Every tax is a pay cut. Every tax cut is a pay raise.
Citizens for Limited Taxation
|Both sides praise police forum||Thursday, November 15, 2007|
|Liz Mineo 508-626-3825||Metrowest Daily News|
FRAMINGHAM - Local Brazilian community leaders met face to face with Immigration and Customs Enforcement officials last week in a meeting that was hailed as positive by both sides.
The first of four such events was sponsored by the Framingham Police Department so it could answer questions raised by local Brazilians during a meeting this summer. Brazilians said their most common grievances were issues related to immigration.
Boston ICE official were guest speakers at the Nov. 8 meeting. They explained how the agency works and why it doesn't conduct random sweeps targeting illegal immigrants or Brazilians.
Many in the audience welcomed the news.
"The biggest concern among Brazilians is, `Are they going to come and grab me on the streets?"' said Pablo Maia, a businessman appointed to the Community Development Block Grant this summer. "They told us they don't do random operations or come to the businesses to arrest people who are here illegally. They come for you if you run into trouble with the law or if you're on a wanted list."
Some on hand said they felt they had a better understanding of what ICE does, and the information can help dispel rumors that have spread throughout the Brazilian community. Brazilian merchants have long complained that rumors of immigration raids scare customers away and slow business.
"Rumors spread fear," said Fernando Castro, who owns a tax preparation business downtown.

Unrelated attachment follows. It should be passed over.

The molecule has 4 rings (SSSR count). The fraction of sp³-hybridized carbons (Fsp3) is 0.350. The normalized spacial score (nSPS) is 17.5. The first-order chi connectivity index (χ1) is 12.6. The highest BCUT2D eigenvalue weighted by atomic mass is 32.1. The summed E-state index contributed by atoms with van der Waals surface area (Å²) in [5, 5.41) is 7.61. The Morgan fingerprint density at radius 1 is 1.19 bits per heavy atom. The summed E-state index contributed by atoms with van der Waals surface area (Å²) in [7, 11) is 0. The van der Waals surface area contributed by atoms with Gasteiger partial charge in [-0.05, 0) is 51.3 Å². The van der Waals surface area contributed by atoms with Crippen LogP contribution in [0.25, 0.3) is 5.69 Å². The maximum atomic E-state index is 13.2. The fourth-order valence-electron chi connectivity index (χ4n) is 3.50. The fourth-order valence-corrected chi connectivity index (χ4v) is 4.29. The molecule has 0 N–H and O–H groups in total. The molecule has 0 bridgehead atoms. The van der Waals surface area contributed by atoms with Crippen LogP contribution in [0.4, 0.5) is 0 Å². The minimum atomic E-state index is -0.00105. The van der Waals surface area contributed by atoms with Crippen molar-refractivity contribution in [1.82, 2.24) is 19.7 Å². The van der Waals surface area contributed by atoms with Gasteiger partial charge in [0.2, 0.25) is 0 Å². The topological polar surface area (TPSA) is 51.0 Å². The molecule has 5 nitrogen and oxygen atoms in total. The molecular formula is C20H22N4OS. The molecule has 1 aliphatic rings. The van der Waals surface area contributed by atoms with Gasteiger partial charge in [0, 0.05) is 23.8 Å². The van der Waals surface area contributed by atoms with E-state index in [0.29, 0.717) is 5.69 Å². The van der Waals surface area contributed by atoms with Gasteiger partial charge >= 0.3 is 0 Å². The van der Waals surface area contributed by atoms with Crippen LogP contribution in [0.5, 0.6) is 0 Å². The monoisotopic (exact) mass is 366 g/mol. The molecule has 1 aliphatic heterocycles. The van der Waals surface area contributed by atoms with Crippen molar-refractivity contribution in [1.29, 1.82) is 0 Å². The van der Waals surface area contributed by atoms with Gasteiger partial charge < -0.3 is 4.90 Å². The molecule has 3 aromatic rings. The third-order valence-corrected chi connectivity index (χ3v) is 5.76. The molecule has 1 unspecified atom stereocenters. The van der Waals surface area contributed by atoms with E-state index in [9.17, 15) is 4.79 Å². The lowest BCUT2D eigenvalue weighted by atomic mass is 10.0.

Ilton Lisboa, a Brazilian man who works in Marlborough, said the meeting helped him see ICE in a different light.
"ICE is not the enemy," said Lisboa. "They want to help the immigrant community by going after the criminals to deport them and make the community safer. Nobody wants criminals among us."
ICE officials found the meeting helpful because they were able to hear the concerns of the community and clear up some misinformation, said Bruce Foucart, special agent in charge of ICE's investigations office in Boston.
"There is the perception that ICE can be looked at as a kind of Big Brother," he said in an interview Tuesday. "I think people were able to see up close we're human beings too. We're not just a big insensitive governmental organization. There are people behind these uniforms."
But community activists Vera Dias-Freitas and Fausto Darocha are not convinced. Dias-Freitas said the meeting helped open the lines of communication between police and the Brazilian community, but she worries about how police can maintain credibility within the community.
Darocha said the meeting was not a dialogue, and she felt ICE officials gave programmed responses.
"It was one-sided," he said. "They educated us, but we didn't have the space to educate them about the community.'
Still, Darocha said the event was a step in the right direction.
The next meeting will be held tonight. It will cover criminal and constitutional law and domestic violence.
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